The Abrams has a turret basket that surrounds the sides and rear of the turret. Care is needed it removing the parts from the sprues, and carefully cleaning up the mold lines on the tubular sections. In a perfect world, the photo-etched mesh would have been included with the kit for the turret basket “floor”. In Assembly Sequence 17, make sure you mount parts B39 and B40 correctly, and in the correct sequence. The instructions are clear, so study them! I used the kit supplied tow cables, as in this scale the detail was fine. I thought for a moment that Tamiya had the three “Combat Identification Panels”, parts A13 x 2, and B36, mounted upside down, as the first photo I studied of an Abrams in my collection showed them mounted differently than Tamiya’s depiction. However, careful examination of photos of other Abrams indicates they can be mounted either direction, so Tamiya is spot on (should I have doubted it??).
The commander’s turret hatch can be mounted in an open or closed position, and the model comes with a nicely detailed 4-piece half-figure of the commander for mounting in the cupola opening.
Painting and Markings
The markings provided in the Tamiya kit are pretty simple, providing the modeler with two alternatives:
- Scheme A: overall tan, 2nd Platoon, F Company, 2nd Battalion, 3rd Armored Cavalry Regiment, Iraq, April 2003.
- Scheme B: identical in all respects, except covering a vehicle from 4th Platoon.
I first prime my models with Tamiya rattle can Fine Gray lacquer primer. This dries to a very smooth surface texture and sticks solidly to the plastic surface. It provides an even surface for all follow-on applications of paint. Once this had thoroughly cured, I applied a base coat of Mission Models Acrylic paint MMP-038 US Desert Tan Modern 2 - FS33446. This was then followed up with a panel fade application of the base color, mixed with some MMP-019 Dunkelgelb to lighten the base color.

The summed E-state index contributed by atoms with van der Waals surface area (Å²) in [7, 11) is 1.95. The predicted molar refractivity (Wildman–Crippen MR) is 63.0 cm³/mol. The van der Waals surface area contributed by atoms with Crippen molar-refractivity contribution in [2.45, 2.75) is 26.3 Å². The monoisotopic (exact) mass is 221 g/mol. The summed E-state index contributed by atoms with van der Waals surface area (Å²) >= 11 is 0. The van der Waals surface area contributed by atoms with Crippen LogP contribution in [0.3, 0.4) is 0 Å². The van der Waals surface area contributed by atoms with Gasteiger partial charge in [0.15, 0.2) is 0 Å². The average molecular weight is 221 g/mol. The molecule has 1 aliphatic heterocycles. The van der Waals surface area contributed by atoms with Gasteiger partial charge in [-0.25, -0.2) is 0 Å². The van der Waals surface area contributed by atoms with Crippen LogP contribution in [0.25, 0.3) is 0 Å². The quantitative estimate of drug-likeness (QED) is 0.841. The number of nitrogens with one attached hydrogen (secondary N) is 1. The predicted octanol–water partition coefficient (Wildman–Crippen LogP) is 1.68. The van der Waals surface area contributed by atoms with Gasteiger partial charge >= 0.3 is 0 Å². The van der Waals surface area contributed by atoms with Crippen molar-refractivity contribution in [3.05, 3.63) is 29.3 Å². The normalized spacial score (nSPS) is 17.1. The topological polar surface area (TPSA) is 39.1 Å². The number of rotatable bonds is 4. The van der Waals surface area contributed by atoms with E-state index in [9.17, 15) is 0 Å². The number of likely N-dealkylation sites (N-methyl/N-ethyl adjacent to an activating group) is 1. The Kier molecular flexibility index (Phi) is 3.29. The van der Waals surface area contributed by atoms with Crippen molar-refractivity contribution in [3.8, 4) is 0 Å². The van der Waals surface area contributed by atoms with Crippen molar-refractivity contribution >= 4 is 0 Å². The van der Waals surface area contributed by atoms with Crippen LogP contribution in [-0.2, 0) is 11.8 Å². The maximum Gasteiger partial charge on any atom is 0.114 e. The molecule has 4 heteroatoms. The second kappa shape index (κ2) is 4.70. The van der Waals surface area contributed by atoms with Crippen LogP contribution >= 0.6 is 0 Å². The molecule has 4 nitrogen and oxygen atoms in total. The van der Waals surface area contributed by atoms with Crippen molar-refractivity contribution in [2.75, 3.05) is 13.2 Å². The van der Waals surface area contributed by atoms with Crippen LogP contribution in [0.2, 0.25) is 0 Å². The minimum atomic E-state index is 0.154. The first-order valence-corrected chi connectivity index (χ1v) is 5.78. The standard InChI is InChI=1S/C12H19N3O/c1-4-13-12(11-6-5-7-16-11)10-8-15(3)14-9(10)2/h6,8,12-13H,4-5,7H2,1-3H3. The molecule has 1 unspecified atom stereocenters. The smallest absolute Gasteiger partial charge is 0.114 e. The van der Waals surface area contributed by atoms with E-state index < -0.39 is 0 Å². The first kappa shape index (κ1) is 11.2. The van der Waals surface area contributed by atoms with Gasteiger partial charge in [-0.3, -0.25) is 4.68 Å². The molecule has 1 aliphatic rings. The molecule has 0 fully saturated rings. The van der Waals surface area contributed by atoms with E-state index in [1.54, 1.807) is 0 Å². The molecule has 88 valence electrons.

The paint was then allowed to cure for 24 hours before a few thin coats of Tamiya X-22 Clear Gloss was airbrushed over the entire model. The Tamiya decals are what we have come to expect: a bit on the thick side, but perfectly useable. They were applied utilizing the Gunze Sangyo two-part decal setting system, with the green top and blue top bottles. Whichever scheme you chose, care should be taken with the barrel ring decal, Decal #4, and also the multi-part marking for the Combat Identification Panel on the rear of the turret. Following the decal application and 24 hours for them to set, more Tamiya X-22 Clear Gloss was applied to seal them.
Next came my standard panel wash: Burnt Siena oil paint mixed with Mona Lisa brand odorless thinner. This was applied to help pick out all the raised details. A second wash was then mixed, much darker, utilizing mainly Lamp Black oil paint, and some Burnt Siena. This was then flooded into the “screen” areas on the rear of the hull. The oil paints were then allowed to set up for about 24 hours, whereupon I took some Q-tips dipped in Mona Lisa thinner, and removed any excess “wash”. The model was then left alone for 3 days to make sure the “wash” had thoroughly dried. I then airbrushed some coats of Matt Clear onto the entire model. My favorite is AK Interactive’s “Ultra Matt Varnish AK 183”, the “matt-est” matt on the market. I airbrush this without thinning it, straight from the bottle. All my paints are airbrushed utilizing an Iwata HP-C and the paint is sprayed at between 12 and 15PSI depending on the consistency of the paint (if thin for post shading, then 12PSI, but otherwise 15PSI for most applications).
I then applied some subtle paint chipping, just to give the overall tan vehicle some added visual appeal. This was kept to the minimum. I also looked at color photos and noticed that the rear hull engine exhaust areas get rusty and sooty, so added some “color” there with suitable rust colored paints both acrylic and oil. Finally, the model was given one additional light coat of Matt Clear.
Tamiya’s range of 1/48th scale military vehicles are well molded, and compared to their 1/35th scale brethren, quite simple to assemble due to a lower parts count. This, however, does NOT mean they are “simplistic” kits, far from it. This M1A2 Abrams is very well detailed and produces a lovely scale miniature when completed. It was an extremely fun project, stress-free as Tamiya kits often are, and you end up with a very cool model of this important modern Main Battle Tank. My sincere thanks to TamiyaUSA for providing IPMS USA with the review sample. I unreservedly recommend this kit to modelers of all ages and levels of modeling experience.